https://stevewhysall.net/france-england-tour-2019-has-fabulous-unique-itinerary/malmaison-3_thumb/

    Sorry about the bold type, no idea why it's doing this to me tonight but it is lovely. You need to ask or search for evergreen climbing roses and give a length but there are some very vigorous ones.



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  • Farway
    Farway Posts: 13,533 Forumite
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    You could also consider fruit on the wires, chance your luck with a named grape, or maybe a thornless blackberry?
    I can recommend Merton Thornless blackberry,not quite evergreen but the leaves do hang on, blossom is beautiful & the berries are superb as well

    For a touch of exotic try training a fig along there, not evergreen but has very large leaves and given the position you could be having fresh figs in a few years
    Eight out of ten owners who expressed a preference said their cats preferred other peoples gardens
  • united4ever
    united4ever Posts: 526 Forumite
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    Any recommendations on wire and tensioners. Looking at some of the products and there is a lot out there and some if the kits are quite pricey. Any recommendations?
  • Davesnave
    Davesnave Posts: 34,741 Forumite
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    At my place, I bored large holes through fence posts, concreted them in, ran 40mm nylon rope through the holes and then grew vines along the swags of rope. Jute rope might be environmentally better, but it will rot in a few years. At a chandlers, the two types look almost identical.
    It's gone well, barring 3 accidents over the years with Tesco delivery trucks headed for next door. I have now  replaced the end one with a massive rock! :D
  • Farway
    Farway Posts: 13,533 Forumite
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    Davesnave said:
    At my place, I bored large holes through fence posts, concreted them in, ran 40mm nylon rope through the holes and then grew vines along the swags of rope. Jute rope might be environmentally better, but it will rot in a few years. At a chandlers, the two types look almost identical.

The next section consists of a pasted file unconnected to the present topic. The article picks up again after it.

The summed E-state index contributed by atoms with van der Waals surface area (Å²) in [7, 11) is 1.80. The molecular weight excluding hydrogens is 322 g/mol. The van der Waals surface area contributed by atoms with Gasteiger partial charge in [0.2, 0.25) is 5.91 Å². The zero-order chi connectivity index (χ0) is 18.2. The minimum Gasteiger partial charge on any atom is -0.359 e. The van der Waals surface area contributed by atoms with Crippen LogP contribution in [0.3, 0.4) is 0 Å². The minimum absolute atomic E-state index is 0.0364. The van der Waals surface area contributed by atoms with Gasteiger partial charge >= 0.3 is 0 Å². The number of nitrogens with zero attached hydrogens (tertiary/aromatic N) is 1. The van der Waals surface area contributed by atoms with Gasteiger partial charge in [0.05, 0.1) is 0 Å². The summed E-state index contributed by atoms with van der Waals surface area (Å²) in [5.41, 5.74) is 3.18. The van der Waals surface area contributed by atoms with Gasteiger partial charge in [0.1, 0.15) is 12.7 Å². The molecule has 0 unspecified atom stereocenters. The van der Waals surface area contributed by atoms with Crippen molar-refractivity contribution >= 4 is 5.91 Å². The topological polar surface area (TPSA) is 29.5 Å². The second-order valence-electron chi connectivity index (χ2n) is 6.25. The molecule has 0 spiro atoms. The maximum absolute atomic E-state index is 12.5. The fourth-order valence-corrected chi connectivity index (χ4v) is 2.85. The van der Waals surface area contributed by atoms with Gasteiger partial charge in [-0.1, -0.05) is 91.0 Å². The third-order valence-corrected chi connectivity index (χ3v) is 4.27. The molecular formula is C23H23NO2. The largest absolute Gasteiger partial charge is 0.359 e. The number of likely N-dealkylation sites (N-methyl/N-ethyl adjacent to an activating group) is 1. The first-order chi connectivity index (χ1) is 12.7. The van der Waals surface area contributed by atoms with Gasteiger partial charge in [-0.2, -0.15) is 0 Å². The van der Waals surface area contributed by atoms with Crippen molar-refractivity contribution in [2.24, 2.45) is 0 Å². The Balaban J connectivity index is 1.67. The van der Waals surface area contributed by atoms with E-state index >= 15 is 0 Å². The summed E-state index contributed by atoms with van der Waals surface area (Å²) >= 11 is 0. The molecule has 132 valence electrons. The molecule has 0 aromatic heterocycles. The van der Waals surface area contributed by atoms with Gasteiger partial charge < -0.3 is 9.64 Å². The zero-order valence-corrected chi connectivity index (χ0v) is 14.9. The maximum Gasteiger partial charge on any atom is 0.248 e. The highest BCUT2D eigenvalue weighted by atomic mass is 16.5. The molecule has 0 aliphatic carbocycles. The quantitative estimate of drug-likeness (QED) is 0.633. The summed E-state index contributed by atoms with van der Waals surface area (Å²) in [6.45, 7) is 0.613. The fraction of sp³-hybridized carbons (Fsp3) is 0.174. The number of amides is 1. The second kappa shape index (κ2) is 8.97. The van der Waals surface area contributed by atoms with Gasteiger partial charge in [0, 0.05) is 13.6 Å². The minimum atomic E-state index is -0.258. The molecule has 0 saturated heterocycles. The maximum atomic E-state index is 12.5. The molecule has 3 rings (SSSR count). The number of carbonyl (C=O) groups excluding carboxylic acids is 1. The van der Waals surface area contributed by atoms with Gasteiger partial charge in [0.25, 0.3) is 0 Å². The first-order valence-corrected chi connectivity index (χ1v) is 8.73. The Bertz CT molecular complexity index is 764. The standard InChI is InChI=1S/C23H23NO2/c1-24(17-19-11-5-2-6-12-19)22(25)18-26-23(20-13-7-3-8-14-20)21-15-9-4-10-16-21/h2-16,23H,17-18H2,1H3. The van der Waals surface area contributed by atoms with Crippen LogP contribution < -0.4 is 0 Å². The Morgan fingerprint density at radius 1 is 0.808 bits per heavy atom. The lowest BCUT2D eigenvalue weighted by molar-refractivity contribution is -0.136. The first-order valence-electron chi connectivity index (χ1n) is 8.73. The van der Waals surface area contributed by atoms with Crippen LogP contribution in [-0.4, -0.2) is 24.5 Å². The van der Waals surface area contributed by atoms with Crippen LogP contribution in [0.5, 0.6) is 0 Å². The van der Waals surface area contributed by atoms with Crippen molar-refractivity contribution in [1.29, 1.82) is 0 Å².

It's gone well, barring 3 accidents over the years with Tesco delivery trucks headed for next door. I have now  replaced the end one with a massive rock! :D
    Rope rose swags were in all the designer's dreams,  even on Gardeners' World, very trendy.

    Eight out of ten owners who expressed a preference said their cats preferred other peoples gardens
  • united4ever
    united4ever Posts: 526 Forumite
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    Davesnave said:
    At my place, I bored large holes through fence posts, concreted them in, ran 40mm nylon rope through the holes and then grew vines along the swags of rope. Jute rope might be environmentally better, but it will rot in a few years. At a chandlers, the two types look almost identical.
    It's gone well, barring 3 accidents over the years with Tesco delivery trucks headed for next door. I have now  replaced the end one with a massive rock! :D
    Thanks, the nylon or jute option sounds much easier and cheaper than these trellis kits.
  • united4ever
    united4ever Posts: 526 Forumite
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    Got the metal plates for the fence post now. I can only dig a bit before I hit bumpy rock. What's the best way to get this level? Put a thin layer of soil and level it up using a spirit level and then pour in the postcrete? Will that be a string enough base in a storm if it is holding up a 2.7m fence post with climbers attached? Maybe it is too shallow. I could drill screws into that rock but then it would be hard to get straight. Because it is not flush to the wall I don't think I can use wall brackets higher up to have further support. Do you think the shallow base and postcrete will suffice?